Nigel Biggar
regius professor of moral and pastoral theology, University of Oxford; director, McDonald Centre for Theology, Ethics, and Public Life; author, What’s Wrong with Rights?

Nigel Biggar is the Regius Professor of moral and pastoral theology at the University of Oxford, where he also directs the McDonald Centre for Theology, Ethics, and Public Life.

He holds a BA. in modern history from Oxford University, a master’s degree in christian studies from Regent College Vancouver, and an MA and PhD in christian theology and ethics from the University of Chicago, and before assuming his current post he occupied chairs in theology at the University of Leeds and at Trinity College, Dublin.

A former president of the Society for the Study of Christian Ethics (UK), he has sat on the ethics committee of the Royal College of Physicians and on a Royal Society working party on population growth. He was appointed a member of the Pontifical Academy for Life in 2017.

Among his publications are In Defence of War (Oxford, 2013), Behaving in Public: How to Do Christian Ethics (Eerdmans, 2011); Religious Voices in Public Places (Oxford, 2009); Aiming to Kill: The Ethics of Suicide and Euthanasia (DLT, 2004); Burying the Past: Making Peace and Doing Justice after Civil Conflict (Georgetown UP, 2003), and Cities of Gods: Faith, Politics, & Pluralism in Judaism, Christianity, and Islam (Greenwood, 1986). His most recent book, Between Kin and Cosmopolis: An Ethic of the Nation, was published by James Clarke/Wipf & Stock in 2014.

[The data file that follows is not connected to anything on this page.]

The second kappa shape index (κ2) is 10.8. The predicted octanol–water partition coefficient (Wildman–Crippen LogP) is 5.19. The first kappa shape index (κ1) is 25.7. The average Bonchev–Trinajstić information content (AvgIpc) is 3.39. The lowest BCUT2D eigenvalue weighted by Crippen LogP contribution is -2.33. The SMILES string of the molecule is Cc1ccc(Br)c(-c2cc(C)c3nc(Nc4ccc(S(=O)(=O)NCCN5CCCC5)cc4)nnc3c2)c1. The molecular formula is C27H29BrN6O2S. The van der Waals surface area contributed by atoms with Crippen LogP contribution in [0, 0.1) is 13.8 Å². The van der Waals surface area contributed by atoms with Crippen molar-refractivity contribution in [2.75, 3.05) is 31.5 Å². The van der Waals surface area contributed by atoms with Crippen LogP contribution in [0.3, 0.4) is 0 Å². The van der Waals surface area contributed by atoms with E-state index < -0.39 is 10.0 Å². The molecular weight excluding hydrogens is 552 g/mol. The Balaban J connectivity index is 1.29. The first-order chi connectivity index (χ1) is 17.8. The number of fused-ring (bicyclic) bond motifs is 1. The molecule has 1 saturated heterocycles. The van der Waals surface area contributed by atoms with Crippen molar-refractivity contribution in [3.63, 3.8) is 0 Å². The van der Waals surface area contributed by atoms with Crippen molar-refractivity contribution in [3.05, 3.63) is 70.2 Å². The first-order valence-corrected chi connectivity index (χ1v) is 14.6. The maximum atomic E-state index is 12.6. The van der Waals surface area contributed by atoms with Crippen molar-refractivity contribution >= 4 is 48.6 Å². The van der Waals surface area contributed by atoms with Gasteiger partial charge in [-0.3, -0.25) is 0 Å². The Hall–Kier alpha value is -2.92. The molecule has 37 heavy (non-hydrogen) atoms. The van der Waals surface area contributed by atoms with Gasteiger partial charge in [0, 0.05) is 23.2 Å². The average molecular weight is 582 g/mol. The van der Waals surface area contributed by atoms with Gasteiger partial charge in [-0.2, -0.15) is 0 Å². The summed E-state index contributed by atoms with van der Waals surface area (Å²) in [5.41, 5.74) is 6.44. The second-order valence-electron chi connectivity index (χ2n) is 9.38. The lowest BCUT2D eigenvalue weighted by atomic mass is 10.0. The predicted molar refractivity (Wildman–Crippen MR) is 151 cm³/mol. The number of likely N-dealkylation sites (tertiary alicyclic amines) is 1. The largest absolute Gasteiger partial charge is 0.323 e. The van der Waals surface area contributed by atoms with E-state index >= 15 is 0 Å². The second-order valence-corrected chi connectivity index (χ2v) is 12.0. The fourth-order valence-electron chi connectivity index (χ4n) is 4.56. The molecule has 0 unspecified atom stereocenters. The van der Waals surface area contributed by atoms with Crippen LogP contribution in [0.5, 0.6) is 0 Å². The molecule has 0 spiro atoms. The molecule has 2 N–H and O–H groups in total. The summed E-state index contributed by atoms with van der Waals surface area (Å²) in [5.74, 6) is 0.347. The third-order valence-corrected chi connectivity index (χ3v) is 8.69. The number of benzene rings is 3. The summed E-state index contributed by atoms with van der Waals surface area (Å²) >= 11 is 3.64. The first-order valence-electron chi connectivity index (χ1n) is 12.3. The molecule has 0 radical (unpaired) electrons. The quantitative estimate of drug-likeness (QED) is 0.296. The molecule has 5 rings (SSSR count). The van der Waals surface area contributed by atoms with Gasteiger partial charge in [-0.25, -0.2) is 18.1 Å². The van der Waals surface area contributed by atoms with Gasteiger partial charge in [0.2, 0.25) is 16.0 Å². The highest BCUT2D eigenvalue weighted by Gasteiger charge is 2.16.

He has written on the possibility of a Truth and Reconciliation Commission for Northern Ireland in the Irish Times, on the Iraq war in the Financial Times, on Scottish independence and on Rhodes, race, and empire in Standpoint magazine, on the ethics of Trident in the Scottish Review, and on the UK’s military action against ‘Islamic State’ in Syria and on Charlie Hebdo and freedom of speech in The Times.

He has lectured at the Royal College of Defence Studies, London; the UK Defence Academy, Shrivenham; the British Army’s Centre for Historical Analysis and Conflict Research, Camberwell , the US National Defense University, Washington, DC; the US Military Academy, West Point, New York, and the Führungsakademie der Bundeswehr, Hamburg.

He has just completed a manuscript entitled, What’s Wrong with Rights?, and is directing a collaborative research project on ‘Ethics and Empire’.

His hobbies include reading history, playing cards, walking around historic cities, and visiting battlefields. In 1973 he drove a Morris Traveller from Scotland to Afghanistan; and in 2015 and 2017 he trekked across the mountains of central Crete in the footsteps of Patrick Leigh-Fermor and his comrades, when they abducted General Kreipe in April-May 1944.

Follow Nigel on Twitter: @NigelBiggar


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